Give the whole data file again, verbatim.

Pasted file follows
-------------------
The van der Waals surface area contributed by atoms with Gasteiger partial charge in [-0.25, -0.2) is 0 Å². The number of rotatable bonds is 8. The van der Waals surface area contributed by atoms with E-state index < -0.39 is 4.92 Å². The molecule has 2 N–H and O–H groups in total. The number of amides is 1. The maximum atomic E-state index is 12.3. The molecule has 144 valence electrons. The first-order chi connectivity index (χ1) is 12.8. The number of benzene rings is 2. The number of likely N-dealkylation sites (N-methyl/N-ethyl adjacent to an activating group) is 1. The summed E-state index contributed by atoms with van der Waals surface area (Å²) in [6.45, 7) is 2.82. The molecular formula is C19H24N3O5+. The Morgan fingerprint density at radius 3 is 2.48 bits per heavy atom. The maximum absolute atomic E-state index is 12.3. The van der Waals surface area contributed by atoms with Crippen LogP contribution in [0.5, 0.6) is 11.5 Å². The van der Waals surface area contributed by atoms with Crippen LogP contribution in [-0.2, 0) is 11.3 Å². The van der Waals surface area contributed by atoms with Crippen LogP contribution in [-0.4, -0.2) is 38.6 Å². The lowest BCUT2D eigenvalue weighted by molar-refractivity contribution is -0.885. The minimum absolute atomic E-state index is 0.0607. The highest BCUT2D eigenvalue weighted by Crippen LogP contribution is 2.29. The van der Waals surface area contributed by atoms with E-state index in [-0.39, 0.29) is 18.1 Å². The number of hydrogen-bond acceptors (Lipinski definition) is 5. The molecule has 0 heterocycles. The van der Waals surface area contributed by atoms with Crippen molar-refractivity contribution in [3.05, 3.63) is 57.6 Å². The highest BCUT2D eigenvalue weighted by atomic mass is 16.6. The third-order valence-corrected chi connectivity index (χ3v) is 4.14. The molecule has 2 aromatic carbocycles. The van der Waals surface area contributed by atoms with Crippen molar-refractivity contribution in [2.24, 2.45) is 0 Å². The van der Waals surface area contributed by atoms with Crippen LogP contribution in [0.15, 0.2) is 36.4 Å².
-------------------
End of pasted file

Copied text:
The van der Waals surface area contributed by atoms with Gasteiger partial charge in [-0.25, -0.2) is 0 Å². The number of rotatable bonds is 8. The van der Waals surface area contributed by atoms with E-state index < -0.39 is 4.92 Å². The molecule has 2 N–H and O–H groups in total. The number of amides is 1. The maximum atomic E-state index is 12.3. The molecule has 144 valence electrons. The first-order chi connectivity index (χ1) is 12.8. The number of benzene rings is 2. The number of likely N-dealkylation sites (N-methyl/N-ethyl adjacent to an activating group) is 1. The summed E-state index contributed by atoms with van der Waals surface area (Å²) in [6.45, 7) is 2.82. The molecular formula is C19H24N3O5+. The Morgan fingerprint density at radius 3 is 2.48 bits per heavy atom. The maximum absolute atomic E-state index is 12.3. The van der Waals surface area contributed by atoms with Crippen LogP contribution in [0.5, 0.6) is 11.5 Å². The van der Waals surface area contributed by atoms with Crippen LogP contribution in [-0.2, 0) is 11.3 Å². The van der Waals surface area contributed by atoms with Crippen LogP contribution in [-0.4, -0.2) is 38.6 Å². The lowest BCUT2D eigenvalue weighted by molar-refractivity contribution is -0.885. The minimum absolute atomic E-state index is 0.0607. The highest BCUT2D eigenvalue weighted by Crippen LogP contribution is 2.29. The van der Waals surface area contributed by atoms with E-state index in [-0.39, 0.29) is 18.1 Å². The number of hydrogen-bond acceptors (Lipinski definition) is 5. The molecule has 0 heterocycles. The van der Waals surface area contributed by atoms with Crippen molar-refractivity contribution in [3.05, 3.63) is 57.6 Å². The highest BCUT2D eigenvalue weighted by atomic mass is 16.6. The third-order valence-corrected chi connectivity index (χ3v) is 4.14. The molecule has 2 aromatic carbocycles. The van der Waals surface area contributed by atoms with Crippen molar-refractivity contribution in [2.24, 2.45) is 0 Å². The van der Waals surface area contributed by atoms with Crippen LogP contribution in [0.15, 0.2) is 36.4 Å².